The Green Party's leader is still hoping to see a change of government, saying most voters have shown they want change.
Talking to Newstalk ZB's Andrew Dickens this morning, James Shaw said a Labour, Greens and New Zealand First coalition Government was still an option.
Shaw said last night's election results had been a mixed bag, but were probably the best he could have hoped for.
"If you look at the people who have voted for parties of change - the opposition parties, we have 61 out of 120 seats," he said.
"I think a majority of people have voted for change."
Acknowledging the government would be decided by the kingmaker, New Zealand First leader Winston Peters, an optimistic Shaw said he could work with Peters calling the "hatred" between the two parties "overblown".
"He doesn't talk to us much, but then he doesn't talk to anyone much," Shaw joked.
Shaw remained confident the Greens would be the Labour Party's first choice in trying to cobble together a coalition, saying he had a good working relationship with leader Jacinda Ardern and personally trusted her.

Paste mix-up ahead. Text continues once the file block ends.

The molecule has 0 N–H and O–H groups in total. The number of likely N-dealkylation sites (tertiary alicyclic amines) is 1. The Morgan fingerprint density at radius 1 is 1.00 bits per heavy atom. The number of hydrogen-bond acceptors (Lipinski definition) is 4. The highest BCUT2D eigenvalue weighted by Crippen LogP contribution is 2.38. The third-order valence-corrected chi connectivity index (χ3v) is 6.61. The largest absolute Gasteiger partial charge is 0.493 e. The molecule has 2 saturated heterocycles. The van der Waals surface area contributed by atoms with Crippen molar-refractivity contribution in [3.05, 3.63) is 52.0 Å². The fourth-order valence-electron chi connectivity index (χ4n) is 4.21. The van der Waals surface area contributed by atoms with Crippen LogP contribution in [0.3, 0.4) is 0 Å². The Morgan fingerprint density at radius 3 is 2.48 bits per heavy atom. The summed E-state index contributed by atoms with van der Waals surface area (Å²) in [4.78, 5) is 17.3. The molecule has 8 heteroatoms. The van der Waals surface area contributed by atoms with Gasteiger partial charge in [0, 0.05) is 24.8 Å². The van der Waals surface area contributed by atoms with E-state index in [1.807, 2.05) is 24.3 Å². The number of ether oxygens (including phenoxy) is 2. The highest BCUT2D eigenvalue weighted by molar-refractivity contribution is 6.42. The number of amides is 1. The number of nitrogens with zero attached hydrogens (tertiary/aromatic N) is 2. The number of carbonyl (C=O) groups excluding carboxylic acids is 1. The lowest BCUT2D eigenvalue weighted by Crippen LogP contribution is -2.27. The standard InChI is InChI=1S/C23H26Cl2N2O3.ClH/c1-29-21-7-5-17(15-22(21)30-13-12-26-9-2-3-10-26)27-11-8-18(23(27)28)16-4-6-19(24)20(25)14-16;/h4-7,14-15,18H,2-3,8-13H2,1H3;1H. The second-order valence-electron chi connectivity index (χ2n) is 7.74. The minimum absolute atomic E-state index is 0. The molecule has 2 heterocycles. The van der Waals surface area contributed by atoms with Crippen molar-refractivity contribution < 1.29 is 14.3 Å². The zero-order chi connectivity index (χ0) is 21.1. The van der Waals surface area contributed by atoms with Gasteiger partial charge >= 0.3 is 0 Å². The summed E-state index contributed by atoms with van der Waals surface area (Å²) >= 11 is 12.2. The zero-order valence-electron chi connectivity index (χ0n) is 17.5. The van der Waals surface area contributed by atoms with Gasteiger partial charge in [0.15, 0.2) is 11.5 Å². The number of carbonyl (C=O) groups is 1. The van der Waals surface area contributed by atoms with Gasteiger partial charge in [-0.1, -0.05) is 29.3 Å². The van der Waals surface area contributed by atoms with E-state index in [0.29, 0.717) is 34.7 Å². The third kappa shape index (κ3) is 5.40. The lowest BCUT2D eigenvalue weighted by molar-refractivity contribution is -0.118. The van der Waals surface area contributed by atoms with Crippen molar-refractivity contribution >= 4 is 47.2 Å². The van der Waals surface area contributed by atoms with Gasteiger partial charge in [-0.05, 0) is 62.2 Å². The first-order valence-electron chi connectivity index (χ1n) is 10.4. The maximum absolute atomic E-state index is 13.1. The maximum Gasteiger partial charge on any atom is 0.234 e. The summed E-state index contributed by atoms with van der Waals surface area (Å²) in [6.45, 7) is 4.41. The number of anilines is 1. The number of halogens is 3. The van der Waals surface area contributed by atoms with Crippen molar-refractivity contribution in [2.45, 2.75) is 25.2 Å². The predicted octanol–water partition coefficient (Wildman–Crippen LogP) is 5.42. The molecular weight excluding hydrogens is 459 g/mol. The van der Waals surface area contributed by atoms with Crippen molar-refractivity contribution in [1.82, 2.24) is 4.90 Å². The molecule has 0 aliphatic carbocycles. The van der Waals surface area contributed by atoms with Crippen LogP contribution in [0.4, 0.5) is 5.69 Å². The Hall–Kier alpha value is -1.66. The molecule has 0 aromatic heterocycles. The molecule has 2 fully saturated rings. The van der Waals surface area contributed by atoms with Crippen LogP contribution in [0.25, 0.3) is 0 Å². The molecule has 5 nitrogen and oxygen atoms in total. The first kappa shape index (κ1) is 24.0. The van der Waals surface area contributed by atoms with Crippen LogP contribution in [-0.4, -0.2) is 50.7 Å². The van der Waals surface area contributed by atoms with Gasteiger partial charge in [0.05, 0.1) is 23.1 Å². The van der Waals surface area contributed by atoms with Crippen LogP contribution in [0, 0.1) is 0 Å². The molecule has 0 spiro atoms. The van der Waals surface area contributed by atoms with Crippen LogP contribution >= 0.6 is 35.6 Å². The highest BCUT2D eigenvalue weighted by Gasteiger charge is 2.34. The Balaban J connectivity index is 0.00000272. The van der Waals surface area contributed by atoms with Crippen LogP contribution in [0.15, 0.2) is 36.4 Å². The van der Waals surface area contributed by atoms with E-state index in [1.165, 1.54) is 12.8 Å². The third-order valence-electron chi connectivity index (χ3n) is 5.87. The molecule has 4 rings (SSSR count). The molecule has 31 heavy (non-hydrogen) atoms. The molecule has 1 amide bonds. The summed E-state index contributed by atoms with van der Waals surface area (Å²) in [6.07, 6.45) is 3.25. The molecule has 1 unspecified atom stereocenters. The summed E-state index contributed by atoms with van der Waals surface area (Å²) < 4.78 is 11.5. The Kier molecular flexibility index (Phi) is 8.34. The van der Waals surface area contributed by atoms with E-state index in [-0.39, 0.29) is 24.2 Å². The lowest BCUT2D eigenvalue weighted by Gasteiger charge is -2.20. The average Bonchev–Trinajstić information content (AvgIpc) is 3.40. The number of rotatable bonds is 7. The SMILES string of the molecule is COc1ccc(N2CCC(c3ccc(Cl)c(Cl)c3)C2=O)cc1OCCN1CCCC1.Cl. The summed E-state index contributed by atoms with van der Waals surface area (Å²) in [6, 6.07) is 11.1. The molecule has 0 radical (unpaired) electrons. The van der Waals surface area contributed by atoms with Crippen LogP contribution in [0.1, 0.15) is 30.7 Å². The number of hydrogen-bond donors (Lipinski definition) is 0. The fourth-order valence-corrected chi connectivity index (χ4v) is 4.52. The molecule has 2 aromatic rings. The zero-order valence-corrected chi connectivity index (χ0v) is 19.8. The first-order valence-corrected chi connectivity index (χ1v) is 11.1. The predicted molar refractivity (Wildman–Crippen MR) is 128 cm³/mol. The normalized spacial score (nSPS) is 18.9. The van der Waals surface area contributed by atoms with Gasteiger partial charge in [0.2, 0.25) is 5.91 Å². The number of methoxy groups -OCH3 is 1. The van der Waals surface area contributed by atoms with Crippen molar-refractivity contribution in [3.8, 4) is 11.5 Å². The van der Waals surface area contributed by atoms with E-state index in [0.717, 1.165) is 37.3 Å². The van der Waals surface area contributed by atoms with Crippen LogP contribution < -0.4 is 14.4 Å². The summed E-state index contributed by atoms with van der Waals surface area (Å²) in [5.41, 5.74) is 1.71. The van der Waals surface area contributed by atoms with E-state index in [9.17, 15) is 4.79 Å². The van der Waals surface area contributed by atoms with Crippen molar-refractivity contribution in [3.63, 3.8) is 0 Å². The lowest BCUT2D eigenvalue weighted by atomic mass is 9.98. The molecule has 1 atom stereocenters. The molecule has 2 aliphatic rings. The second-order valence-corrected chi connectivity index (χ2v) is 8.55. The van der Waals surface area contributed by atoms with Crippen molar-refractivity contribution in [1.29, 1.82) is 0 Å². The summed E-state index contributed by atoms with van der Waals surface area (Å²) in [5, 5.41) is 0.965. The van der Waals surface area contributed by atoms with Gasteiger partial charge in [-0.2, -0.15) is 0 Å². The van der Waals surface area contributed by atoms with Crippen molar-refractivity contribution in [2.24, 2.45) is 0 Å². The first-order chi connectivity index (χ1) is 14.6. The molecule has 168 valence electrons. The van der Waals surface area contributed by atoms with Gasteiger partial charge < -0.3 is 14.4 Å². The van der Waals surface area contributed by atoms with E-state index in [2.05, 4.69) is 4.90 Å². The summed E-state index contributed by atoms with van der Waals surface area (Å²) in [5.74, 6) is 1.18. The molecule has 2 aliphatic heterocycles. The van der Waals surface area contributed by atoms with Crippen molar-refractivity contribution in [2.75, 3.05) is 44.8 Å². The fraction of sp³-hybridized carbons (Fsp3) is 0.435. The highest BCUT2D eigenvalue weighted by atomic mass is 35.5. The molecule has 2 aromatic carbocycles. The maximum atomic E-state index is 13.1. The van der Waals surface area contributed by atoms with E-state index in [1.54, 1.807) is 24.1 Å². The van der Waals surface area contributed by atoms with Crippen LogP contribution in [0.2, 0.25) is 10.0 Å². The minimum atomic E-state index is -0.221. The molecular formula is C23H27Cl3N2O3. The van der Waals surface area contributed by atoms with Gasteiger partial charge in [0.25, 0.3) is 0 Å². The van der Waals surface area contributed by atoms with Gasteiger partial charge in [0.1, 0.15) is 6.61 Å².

"We said we would speak today, so I'm anticipating that."
When asked whether the Greens would consider working with National, Shaw said he would take a call from English as a courtesy.
"[But] everybody who voted for us voted in the full knowledge we were trying to change the government, so he would be asking for us to betray those votes."
The Green Party won 5.9 per cent of the votes last night, securing seven seats in Parliament.
Their support dropped significantly after former co-leader Metiria Turei admitted to historic benefit fraud, eventually stepping down from her position following an intense backlash.
Last night's result meant several MPs would not be returning to Parliament after the election and Shaw acknowledged he was sad to be losing "some really good colleagues" while also speaking of his excitement for newcomers like Chloe Swarbrick.
"I'm really delighted about Chloe," Shaw said this morning.
"Her defining feature that everyone talks about except her is her age."
At 23, Swarbrick will be New Zealand's youngest MP in 42 years.
"The other one of course is we're waiting for the overseas and special votes [for] is Golriz Ghahraman."
Ghahraman is number eight on the Greens' party list and would be New Zealand's first refugee MP after fleeing Iran with her family in 1990.
Shaw said he was feeling confident that special and overseas votes would earn the party one more seat, enough to bump Ghahraman in.